- By announcing Pillar 2, the Bank will aim to manage market distortions in long-term foreign currency lending, as enterprises with mainly foreign currency revenues have so far had only limited access to the Scheme, while they have had access to financing on more unfavourable terms relative to their foreign competitors. The MNB will also provide funding to credit institutions at a 0 per cent interest rate, which it will convert into euros against its foreign exchange reserves in the form of a market-priced currency interest rate swap. Credit institutions will be able to on-lend the funds they received under the Scheme to SMEs with natural foreign currency hedging at a maximum 2.5 per cent interest rate.
Simultaneously with the gradual phasing-out of the FGS, the MNB will announce a new package of measures containing positive incentives, supporting banks in switching to market-based lending, in order to reduce risks of low lending activity. The Market-Based Lending Scheme will consist of the following three elements:
- supplementing the central bank instruments with an interest rate swap conditional on lending activity (LIRS) and a preferential deposit facility;
- creating incentives through capital adequacy requirements for banks;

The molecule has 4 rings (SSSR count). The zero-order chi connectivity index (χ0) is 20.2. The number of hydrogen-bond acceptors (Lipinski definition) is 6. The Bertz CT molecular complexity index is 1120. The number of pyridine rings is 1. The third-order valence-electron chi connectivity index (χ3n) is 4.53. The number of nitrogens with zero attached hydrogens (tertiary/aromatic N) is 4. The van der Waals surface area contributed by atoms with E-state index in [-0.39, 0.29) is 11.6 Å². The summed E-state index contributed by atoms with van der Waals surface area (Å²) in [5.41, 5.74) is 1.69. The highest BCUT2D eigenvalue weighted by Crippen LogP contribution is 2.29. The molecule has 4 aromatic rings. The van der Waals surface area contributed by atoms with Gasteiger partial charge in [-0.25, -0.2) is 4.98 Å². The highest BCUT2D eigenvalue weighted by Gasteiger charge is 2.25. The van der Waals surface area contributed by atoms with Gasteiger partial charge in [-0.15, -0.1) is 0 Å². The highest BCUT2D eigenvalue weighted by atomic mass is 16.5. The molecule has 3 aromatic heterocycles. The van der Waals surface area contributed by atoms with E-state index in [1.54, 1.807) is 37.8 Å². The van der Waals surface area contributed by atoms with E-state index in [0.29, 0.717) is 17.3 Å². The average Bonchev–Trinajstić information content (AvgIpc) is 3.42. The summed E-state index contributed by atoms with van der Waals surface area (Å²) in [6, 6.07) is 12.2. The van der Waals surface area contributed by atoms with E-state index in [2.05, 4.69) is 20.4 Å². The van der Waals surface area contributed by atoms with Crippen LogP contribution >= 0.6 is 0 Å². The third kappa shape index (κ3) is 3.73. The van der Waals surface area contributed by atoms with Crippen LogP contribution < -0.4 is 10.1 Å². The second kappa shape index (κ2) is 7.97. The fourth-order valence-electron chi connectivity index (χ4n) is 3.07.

- opportunity for the banking sector to have access to the corporate credit reporting system.
1. The instruments supplementing the central bank instruments provide an incentive for lending through the conditions of access, as the credit institutions participating in the programme will undertake to increase the stock of lending to SMEs. The interest rate swaps conditional on lending activity (LIRS) will promote lending through managing interest rate risks, through the partial assumption of such risks by MNB. The overall amount to be allocated under LIRS is HUF 1,000 billion. LIRS will be available for banks in 2016 over a limited period and at a maximum maturity of three years. A condition of access to the facility is that banks increase their stock of (performing) loans to SMEs by one-quarter of the allocated amount annually, i.e. by HUF 250 billion if the facility is fully allocated. The preferential deposit facility is a supplementary instrument, under which banks will be able to place part of their liquidity in excess of the amount of required reserves on their current accounts at the Bank’s policy rate. The expected decline in banking sector liquidity will give a higher value to the liquidity-enhancing instruments, including the preferential deposit facility. The overall amount of preferential deposit facility introduced as a supplementary instrument is HUF 500 billion.